You won't believe what the healing button will do
Nowadays, we take many iPhone pictures and process and share them directly from our phone. For a long time, one had to first move pictures to the desktop or laptop, crop and edit as desired, and then share them.
As the iPhone has become more powerful, the iOS Photos app natively allows a range of editing that not long ago could only be done on a laptop or desktop computer.
For example, I often take a photo thinking of how I will crop it to put the subject in the optimal place in the photograph.
There are amazing apps for turning our photographs into real art pieces, including Prisma, Snapseed, Waterlogue among others that we will write about later. But for now, I would like to introduce the app I’ve come to use often for fully featured photo editing on my iPhone and iPad: Adobe Photoshop Fix.
Adobe Photoshop Fix
Download Adobe Photoshop Fix from the iPhone or iPad App Store.
Open the app and sign in. You can use this app with or without an Adobe Creative account. The app will ask for permission to access your photos. Allow this, then hit the + in the upper right of the app window, and you will see your camera folder with all the photos.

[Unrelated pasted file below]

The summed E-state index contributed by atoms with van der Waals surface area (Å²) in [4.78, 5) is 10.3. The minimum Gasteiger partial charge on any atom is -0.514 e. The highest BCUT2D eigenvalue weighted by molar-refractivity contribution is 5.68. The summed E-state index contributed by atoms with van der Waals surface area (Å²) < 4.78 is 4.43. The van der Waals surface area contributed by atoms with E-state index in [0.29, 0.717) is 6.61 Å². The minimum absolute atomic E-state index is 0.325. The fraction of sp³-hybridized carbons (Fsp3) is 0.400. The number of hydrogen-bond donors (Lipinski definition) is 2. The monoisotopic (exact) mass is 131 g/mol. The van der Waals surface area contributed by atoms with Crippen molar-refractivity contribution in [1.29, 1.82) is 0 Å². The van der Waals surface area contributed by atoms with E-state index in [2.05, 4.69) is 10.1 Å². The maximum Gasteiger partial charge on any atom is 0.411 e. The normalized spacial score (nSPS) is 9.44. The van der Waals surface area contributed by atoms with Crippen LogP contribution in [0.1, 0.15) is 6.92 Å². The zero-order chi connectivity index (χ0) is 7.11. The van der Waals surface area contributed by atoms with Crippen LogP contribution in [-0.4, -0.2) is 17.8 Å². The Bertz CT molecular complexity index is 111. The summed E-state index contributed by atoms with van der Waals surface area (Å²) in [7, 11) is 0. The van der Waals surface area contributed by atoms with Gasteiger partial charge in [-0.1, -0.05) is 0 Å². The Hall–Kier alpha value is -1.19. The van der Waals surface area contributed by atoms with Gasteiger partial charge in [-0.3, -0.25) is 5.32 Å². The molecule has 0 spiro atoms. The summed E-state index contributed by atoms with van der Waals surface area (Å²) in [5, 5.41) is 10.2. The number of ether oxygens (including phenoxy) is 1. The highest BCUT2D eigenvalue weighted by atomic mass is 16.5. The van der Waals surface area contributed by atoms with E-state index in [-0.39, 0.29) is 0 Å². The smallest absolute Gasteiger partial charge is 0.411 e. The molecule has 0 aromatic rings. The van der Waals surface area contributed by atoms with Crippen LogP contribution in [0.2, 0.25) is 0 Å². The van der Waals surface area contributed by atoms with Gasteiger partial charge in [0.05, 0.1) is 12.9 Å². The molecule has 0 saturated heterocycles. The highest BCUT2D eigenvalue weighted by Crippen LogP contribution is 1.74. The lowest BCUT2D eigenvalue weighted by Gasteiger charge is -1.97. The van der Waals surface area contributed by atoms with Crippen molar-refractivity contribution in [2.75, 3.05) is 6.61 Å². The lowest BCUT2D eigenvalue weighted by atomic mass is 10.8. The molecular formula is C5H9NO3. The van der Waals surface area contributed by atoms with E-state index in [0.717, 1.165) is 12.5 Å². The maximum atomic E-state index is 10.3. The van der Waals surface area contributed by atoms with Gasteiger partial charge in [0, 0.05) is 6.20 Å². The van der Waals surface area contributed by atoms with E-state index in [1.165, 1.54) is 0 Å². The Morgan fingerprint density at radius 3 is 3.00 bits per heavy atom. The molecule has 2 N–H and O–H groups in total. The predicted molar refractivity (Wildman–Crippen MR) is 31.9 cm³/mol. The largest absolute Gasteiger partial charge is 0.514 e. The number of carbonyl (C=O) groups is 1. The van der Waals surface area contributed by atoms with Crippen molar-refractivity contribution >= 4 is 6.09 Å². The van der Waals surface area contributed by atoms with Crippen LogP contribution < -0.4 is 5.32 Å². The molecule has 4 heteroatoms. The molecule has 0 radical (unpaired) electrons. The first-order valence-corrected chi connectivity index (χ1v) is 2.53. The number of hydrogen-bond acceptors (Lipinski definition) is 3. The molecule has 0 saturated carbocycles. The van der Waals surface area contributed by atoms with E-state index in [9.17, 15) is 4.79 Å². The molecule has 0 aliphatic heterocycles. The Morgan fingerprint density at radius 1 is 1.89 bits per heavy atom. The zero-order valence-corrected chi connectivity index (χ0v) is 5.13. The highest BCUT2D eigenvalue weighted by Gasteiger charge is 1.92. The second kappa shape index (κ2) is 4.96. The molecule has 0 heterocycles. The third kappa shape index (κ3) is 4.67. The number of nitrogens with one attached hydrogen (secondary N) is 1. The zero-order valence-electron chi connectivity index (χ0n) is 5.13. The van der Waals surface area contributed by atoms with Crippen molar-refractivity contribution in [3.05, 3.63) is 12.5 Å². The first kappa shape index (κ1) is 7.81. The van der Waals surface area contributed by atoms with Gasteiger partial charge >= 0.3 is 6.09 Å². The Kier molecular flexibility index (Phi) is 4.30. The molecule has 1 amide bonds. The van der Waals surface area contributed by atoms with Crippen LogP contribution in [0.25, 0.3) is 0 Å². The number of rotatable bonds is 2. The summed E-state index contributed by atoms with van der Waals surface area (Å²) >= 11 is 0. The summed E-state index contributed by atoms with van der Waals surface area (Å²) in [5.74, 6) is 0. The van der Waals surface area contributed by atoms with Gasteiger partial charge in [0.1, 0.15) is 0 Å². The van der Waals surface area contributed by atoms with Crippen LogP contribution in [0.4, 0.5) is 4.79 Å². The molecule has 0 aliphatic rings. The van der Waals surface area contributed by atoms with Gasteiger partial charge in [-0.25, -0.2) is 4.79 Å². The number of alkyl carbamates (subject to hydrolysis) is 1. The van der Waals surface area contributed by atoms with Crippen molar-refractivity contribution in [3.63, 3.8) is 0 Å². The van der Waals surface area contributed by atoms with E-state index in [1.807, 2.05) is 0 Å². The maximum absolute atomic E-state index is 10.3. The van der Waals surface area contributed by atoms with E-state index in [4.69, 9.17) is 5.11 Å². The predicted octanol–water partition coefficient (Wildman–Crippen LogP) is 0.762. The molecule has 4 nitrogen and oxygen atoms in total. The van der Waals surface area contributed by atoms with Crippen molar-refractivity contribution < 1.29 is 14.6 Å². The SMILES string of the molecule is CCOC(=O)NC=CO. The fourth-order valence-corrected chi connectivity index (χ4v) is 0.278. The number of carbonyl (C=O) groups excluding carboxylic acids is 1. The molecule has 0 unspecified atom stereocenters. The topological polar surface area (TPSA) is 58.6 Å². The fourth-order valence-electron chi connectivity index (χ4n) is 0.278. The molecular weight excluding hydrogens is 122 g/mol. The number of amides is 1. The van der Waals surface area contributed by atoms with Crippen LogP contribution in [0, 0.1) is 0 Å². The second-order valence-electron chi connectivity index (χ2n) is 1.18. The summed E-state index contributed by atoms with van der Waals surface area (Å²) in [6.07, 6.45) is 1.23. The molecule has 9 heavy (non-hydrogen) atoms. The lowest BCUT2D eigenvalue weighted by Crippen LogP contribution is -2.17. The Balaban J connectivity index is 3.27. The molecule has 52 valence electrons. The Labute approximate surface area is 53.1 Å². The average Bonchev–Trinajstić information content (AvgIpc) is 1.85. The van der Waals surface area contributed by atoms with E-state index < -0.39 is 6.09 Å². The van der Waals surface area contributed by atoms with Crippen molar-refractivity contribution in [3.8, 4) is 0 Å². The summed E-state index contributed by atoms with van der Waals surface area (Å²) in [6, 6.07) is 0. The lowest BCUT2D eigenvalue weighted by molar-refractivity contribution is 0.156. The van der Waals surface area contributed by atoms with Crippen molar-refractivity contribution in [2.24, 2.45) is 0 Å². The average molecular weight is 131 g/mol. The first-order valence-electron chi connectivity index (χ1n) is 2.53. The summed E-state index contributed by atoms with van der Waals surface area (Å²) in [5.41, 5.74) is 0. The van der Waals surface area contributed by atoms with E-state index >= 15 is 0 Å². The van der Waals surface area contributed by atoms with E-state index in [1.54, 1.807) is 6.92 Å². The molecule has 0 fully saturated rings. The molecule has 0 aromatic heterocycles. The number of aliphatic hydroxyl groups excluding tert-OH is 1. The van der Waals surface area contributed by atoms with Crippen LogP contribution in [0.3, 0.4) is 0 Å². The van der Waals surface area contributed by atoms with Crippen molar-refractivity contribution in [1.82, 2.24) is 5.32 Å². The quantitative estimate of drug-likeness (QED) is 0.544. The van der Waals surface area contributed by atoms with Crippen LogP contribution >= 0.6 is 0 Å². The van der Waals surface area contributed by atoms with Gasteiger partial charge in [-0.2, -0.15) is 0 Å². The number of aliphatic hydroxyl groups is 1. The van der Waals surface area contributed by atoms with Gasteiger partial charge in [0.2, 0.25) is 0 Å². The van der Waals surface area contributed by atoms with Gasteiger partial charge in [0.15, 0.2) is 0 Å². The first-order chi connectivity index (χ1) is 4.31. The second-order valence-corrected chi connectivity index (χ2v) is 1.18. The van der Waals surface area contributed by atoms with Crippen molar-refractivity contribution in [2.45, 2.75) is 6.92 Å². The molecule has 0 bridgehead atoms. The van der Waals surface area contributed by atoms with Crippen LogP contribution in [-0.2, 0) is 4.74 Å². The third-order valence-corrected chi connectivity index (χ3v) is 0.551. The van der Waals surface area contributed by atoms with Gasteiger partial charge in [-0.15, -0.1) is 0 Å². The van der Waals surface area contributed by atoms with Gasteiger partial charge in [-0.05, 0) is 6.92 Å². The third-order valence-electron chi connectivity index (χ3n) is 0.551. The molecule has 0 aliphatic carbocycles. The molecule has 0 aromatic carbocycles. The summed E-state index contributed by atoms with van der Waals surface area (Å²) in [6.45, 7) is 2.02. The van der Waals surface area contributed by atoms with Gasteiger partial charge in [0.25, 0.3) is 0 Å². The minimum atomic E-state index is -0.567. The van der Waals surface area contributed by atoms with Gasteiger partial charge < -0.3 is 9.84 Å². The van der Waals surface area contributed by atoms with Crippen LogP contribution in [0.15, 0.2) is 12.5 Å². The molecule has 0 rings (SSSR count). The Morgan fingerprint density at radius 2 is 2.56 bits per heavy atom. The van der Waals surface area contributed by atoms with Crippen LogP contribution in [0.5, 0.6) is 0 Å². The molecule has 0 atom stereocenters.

Choose the photo you would like to edit.
Once a photograph is loaded in the Photoshop Fix window, you can do all the editing available in the native Photos app, but much more. I most often use the Healing feature, that lets a user remove distractions from a picture. Try this:
Touch the Healing icon that looks like a bandaid.
Draw this like a paintbrush over something to be removed. Note that you can change how broad a paintbrush you would like, by drawing up or down on the screen.
Now, comparing Images 7 & 8, check out the result. This sophisticated tool erases the part of the picture and replaces it by matching the background from the immediate area.
Among the many other tools in this app’s photo arsenal, let me mention just two more. These are 1) the Liquify Menu and 2) the DeFocus tool.
Liquify lets one manipulate parts of an image, to swell, twirl, or warp. Check out how I can make the ocean in the background of this picture seem to swell with the “Twirl” tool.
Defocus lets one blur parts of a photo, like in the background of a portrait.
You can also add color to specific portions of the image and adjust shadows and highlights. Try out this app and let us know what you think. Enjoy!